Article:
This sounds rash. I know. But I mean it. One of my greatest flaws is my inability to not care about situations or people who set out to harm or otherwise negatively impact me. In 2015, I am letting that go.
Now, don’t misunderstand me. I don’t want to just be “carefree”. I like the goals of the “carefree Black woman” movement – to show that Black women do things beyond stereotypes like riding bikes, eating brunch, and hanging with friends. I’m just not overly concerned with perception here. I am making this goal an introspective, self-centered one. On purpose.
I definitely think we need to care about plenty of things like social (in)justice, economic wealth disparities, unequal access to healthcare, or increased unemployment across Black communities in this country. I plan to continue to devote my intellectual abilities to asking questions about Black women’s self-making and politics in this country. And, I don’t plan to abandon my research in post-racialism or media framing of violence against Blacks. I support the notion of self-care, but I am not seeking ambivalence here. Instead, I just want to stop caring about how others feel more than how I feel about myself. I want to stop caring so deeply for people that I support hostile or unjust social groups and institutions in the name of solidarity.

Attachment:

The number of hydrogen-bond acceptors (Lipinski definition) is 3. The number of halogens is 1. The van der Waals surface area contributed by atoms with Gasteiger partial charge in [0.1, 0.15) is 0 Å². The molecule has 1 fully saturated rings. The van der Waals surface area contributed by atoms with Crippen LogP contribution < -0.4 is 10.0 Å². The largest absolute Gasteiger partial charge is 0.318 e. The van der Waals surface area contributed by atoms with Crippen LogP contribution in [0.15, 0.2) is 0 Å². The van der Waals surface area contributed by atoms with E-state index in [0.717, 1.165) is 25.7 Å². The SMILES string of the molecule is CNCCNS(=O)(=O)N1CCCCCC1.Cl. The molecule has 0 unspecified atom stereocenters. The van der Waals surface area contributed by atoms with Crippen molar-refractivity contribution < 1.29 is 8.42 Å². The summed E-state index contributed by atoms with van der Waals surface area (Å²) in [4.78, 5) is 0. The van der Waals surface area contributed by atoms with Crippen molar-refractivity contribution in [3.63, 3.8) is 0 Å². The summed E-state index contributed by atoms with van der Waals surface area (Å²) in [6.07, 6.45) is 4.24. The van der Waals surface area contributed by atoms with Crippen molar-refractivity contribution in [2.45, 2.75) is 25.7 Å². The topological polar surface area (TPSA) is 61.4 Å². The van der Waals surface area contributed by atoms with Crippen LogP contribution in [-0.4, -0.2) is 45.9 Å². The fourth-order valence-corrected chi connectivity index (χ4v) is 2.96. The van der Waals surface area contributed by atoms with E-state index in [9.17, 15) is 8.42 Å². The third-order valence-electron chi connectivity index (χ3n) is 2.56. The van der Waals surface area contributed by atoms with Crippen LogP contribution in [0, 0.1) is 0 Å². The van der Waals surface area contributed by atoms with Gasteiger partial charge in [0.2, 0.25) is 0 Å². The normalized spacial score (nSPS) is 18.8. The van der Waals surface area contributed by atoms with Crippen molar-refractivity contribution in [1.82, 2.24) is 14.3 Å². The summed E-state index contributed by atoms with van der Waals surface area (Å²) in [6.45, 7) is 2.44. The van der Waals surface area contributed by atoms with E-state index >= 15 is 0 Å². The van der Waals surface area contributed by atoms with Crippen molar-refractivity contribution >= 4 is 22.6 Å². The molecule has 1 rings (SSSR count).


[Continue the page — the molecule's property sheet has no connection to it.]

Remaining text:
This is something I struggled with at my first job out of college. I had grown up adoring Disney. My favorite childhood movie was Cinderella. I knew all the words. I knew all the songs. And, when I was asked to interview on those hallowed grounds, I felt beyond honored. But, what I wasn’t prepared for – in my naiveté – was the fact that everyone working there was human. Deeply human. They weren’t princesses or princes. There were plenty of villains but no fairy godmothers. Well, maybe a few. In my blind devotion to the few people there who I cared deeply for and to the brand itself, I lost sight of myself.
Read the full article at Water Cooler Convos.